Fools For April EP

Fools For April

Independent release, 2007

REVIEW BY: Jason Warburg


The Stack -- as my personal to-be-reviewed pile o’ discs has come to be known Chez Warburg -- has grown to truly terrifying proportions.  When it gets to where you can lose a 16-pound cat behind the pile of unlistened-to material on your desk, it’s time for drastic measures.

This usually means a brutal culling session, as in “Nope. Nope. Send it to another writer. Nope. Nope. Don’t hear it. Oh fine, it stays.”  The aforementioned monologue taking maybe fifteen minutes -- i.e. no more than 90 seconds per artist.  (Hey, I said it was brutal.)

That’s what it usually means.

But leave it to a duo called Fools For April to make a fool of me, because it’s now been half an hour since my culling session began and I haven’t gotten past the first disc yet.  To make this all even more improbable, those wily Fools sent me a custom compilation disc that isn’t even any sort of official release, though since it includes three of the four songs on the EP available on my_heart_sings_the_harmony_web_ad_alt_250 their Web site, I’m going to approach this as a review of that release plus bonus tracks.

Fools For April is a collaboration between vocalist-guitarist Dov Rosenblatt (Blue Fringe) and guitarist-vocalist C Lanzbom (Soul Farm) that finds the pair harmonizing beautifully over a series of sweet grooves and lilting solos.  It’s literate folk-pop that gets your feet tapping, classicist in composition but modern in every other way, sort of like Matt Nathanson if he was a scruffier and more endearing set of twins.

The disc I have opens with “Fallin At Your Feet,” which starts out in a sort of sleepy acoustic Jack Johnson groove before building into a mid-tempo jangler that actually absorbs a touch of funk into the beat.  Lanzbom’s electric guitar accents counterpoint Rosenblatt’s earnest vocals beautifully, creating an instantly compelling harmonic convergence.

EP cut “Long Division” adds some bluesy Harrison/Clapton electric licks to the package before the Harrison theme becomes even more explicit in the near-homage track “Run Run Run.”  This terrific number sounds like nothing so much as a lost Harrison-Crosby collaboration, all rolling melody and sweet high harmonies.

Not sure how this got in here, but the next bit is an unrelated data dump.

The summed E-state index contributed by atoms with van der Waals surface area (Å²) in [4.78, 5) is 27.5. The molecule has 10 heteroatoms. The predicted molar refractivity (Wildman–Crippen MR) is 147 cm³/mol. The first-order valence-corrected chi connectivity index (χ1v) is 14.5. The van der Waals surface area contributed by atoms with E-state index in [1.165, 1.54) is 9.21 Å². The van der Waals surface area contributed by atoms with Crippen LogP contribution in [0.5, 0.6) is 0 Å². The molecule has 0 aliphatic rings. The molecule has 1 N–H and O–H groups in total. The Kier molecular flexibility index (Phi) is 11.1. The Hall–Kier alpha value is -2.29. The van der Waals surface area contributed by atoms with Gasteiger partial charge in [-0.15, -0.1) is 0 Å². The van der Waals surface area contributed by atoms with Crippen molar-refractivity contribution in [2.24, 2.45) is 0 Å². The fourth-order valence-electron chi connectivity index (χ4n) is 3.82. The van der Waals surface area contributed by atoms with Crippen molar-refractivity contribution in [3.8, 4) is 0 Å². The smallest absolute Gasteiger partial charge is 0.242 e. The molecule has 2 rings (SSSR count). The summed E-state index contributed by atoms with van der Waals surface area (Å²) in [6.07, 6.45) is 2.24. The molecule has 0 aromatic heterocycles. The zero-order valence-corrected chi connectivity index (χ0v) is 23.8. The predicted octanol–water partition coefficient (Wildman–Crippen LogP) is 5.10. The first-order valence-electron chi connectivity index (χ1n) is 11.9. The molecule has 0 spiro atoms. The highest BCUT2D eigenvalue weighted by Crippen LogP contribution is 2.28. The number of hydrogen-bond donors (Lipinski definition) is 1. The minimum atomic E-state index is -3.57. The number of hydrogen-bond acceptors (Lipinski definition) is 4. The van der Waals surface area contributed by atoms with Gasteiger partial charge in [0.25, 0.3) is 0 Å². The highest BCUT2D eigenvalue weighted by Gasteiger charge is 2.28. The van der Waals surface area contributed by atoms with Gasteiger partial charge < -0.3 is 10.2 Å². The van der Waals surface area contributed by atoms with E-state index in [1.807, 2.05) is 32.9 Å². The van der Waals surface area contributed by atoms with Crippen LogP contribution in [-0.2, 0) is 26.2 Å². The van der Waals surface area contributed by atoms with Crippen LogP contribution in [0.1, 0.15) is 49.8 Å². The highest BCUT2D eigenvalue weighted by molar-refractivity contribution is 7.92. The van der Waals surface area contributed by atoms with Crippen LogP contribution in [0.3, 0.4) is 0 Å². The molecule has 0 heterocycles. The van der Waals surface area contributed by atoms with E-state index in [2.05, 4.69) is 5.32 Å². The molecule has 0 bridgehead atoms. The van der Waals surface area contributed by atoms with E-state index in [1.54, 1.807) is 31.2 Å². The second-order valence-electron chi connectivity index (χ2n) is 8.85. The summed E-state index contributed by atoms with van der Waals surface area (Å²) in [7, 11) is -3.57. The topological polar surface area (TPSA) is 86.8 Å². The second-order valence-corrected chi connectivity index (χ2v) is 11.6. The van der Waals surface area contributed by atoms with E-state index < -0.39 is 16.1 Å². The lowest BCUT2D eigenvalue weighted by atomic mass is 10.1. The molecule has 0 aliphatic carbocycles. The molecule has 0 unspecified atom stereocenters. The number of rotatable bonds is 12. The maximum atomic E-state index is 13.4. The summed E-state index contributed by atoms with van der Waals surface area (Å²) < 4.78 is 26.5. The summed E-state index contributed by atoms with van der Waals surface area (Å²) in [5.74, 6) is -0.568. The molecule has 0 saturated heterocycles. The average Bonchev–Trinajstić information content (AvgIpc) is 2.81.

“All Or Nothing” has a sort of airy alt-rock feel in its opening bars, but then the acoustic rhythm guitar kicks in and you’re riding a wave of folk-pop melody.  Another EP cut, “Better Place,” has a sort of gloomy early-Dylan feel at first, then blossoms into a steady-on folk-rocker with organ and female background vocals filling out the sound.

“First Time Again,” which closes both the group’s official EP and my custom version, is a completely acoustic ballad that spotlights the way the duo’s voices and guitars mesh -- smooth like buttah.

“Parallel Love,” the one song on the EP that didn’t appear on my custom compilation, has somewhat of a Jimmy Eat World ballad vibe, slow and earnest with sunny harmonies, organ accents and big cymbals.  Definitely worthy of inclusion when the boys issue a full-length, which their one-sheet declares is due in Fall 2008.

The Stack still awaits.  But now I’ve been reminded of the reason it’s always worth slogging through: new music to enjoy and a new group to watch.

Rating: B+

User Rating: Not Yet Rated



© 2007 Jason Warburg and The Daily Vault. All rights reserved. Review or any portion may not be reproduced without written permission. Cover art is the intellectual property of Independent release, and is used for informational purposes only.